It’s not easy being a great white shark—how can such a massive body ever hope to sustain high speeds in such cold water? A simple yet brilliant design allows high blood temperatures to keep the shark’s muscles ready for action.

Every summer as the month of August draws near, I get excited. One of my favorite times of year will soon arrive—Shark Week! The success of this popular television series is not surprising. From their special drag-reducing scales to their sophisticated equipment to detect other fish’s electrical fields, shark designs astound and inspire scientists, engineers, and the public at large.1

One feature of special note is the elegant thermal regulation system of certain Lamnoid sharks, which enables them to maintain core body temperatures ranging from 14°–38°F (8–21°C) above the surrounding water temperature. Most other fish are cold-blooded, meaning their body temperature matches the surrounding water temperature.

Some of the world’s most famous sharks, such as the common thresher, the shortfin mako, and the dreaded great white, need this elevated blood temperature to sustain their incredible speeds and spectacular maneuvers. The red muscles that give these sharks their strength and endurance require warm blood to function properly.

The water can be very cold as it flows through the gills, where oxygen is transferred to the shark’s blood. To keep this cold from reaching the blood that flows to the red muscles, these special sharks possess a mesh of blood vessels referred to as a rete mirabile.

These wonderful “nets” allow blood from the gills to flow past the blood coming from the muscles. As the two systems flow past each other, heat is transferred from the warmer internal blood to the colder outer blood.

This heat recycling system allows the internal blood to stay warm by the friction of constantly moving red muscle tissue.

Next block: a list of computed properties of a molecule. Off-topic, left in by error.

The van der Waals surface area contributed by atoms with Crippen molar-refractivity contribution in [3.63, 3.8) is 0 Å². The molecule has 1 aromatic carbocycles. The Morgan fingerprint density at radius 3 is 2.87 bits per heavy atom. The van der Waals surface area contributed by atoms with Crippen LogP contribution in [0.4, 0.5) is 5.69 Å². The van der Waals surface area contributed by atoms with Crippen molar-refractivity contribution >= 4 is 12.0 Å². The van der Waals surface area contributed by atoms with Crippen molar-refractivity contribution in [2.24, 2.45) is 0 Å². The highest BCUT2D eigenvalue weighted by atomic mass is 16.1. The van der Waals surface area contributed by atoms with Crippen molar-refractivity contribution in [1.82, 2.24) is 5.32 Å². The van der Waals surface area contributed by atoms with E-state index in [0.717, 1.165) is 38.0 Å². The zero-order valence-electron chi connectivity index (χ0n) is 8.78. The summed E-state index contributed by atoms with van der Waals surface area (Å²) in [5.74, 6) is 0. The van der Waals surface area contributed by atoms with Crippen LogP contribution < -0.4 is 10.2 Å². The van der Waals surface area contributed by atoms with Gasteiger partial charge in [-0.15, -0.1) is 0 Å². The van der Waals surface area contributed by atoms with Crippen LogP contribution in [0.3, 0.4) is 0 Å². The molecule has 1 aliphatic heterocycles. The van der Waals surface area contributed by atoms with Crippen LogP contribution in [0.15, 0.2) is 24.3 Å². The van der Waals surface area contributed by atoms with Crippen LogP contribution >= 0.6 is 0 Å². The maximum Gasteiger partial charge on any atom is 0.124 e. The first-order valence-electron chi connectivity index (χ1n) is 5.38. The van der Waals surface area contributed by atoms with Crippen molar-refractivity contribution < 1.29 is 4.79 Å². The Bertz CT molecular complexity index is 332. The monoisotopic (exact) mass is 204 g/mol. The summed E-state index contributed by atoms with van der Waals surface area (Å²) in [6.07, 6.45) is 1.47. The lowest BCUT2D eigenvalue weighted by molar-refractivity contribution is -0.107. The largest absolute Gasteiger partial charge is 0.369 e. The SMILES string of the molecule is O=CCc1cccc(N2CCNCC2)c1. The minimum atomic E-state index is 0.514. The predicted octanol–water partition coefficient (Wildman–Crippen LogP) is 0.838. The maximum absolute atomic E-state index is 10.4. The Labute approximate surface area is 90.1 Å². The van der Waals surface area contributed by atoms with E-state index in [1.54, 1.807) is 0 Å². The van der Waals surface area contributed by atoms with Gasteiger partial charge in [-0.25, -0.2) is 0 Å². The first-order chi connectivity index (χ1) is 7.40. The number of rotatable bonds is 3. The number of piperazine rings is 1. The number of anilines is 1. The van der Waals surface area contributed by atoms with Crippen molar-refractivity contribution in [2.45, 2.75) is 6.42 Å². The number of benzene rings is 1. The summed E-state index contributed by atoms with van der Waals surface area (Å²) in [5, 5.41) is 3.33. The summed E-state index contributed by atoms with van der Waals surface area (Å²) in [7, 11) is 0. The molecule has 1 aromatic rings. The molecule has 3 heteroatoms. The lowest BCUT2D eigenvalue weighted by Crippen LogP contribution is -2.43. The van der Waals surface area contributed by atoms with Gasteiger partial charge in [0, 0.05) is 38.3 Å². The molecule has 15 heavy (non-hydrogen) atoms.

Retia mirabilia are not unique to sharks and can be found in camels, giraffes, goats, and birds. The retia’s function in each of these animals is as diverse as the animals. Giraffes can bend over without the sudden increase in blood pressure causing brain damage, goats can monitor outside air humidity, and birds are better able to send oxygen to their brains.2

The hallmark of any great designer is the ability to successfully use one basic design for multiple purposes. How amazing that our God is able to use a simple network of blood vessels in such extraordinary and diverse ways.

David Asfour earned his BS in biology from Liberty University, and he is currently earning his masters degree in marine biology. He now teaches high school biology in Florida.

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Footnotes

  1. W. Raschi and C. Tabit, “Functional Aspects of Placoid Scales: A Review and Update,” Australian Journal of Marine and Freshwater Research 43 (1): 123–147. The shark’s scales are called dermal denticles, or “skin teeth,” because they are actually teeth like ours (which have a very smooth enamel surface). The ability to detect electrical fields is called electroreception. Back
  2. A. A. F. De Salles et al., “Arteriovenous Malformation Animal Model for Radiosurgery: The Rete Mirabile,” American Journal of Neuroadiology 17 (8): 1,451–1,458. Back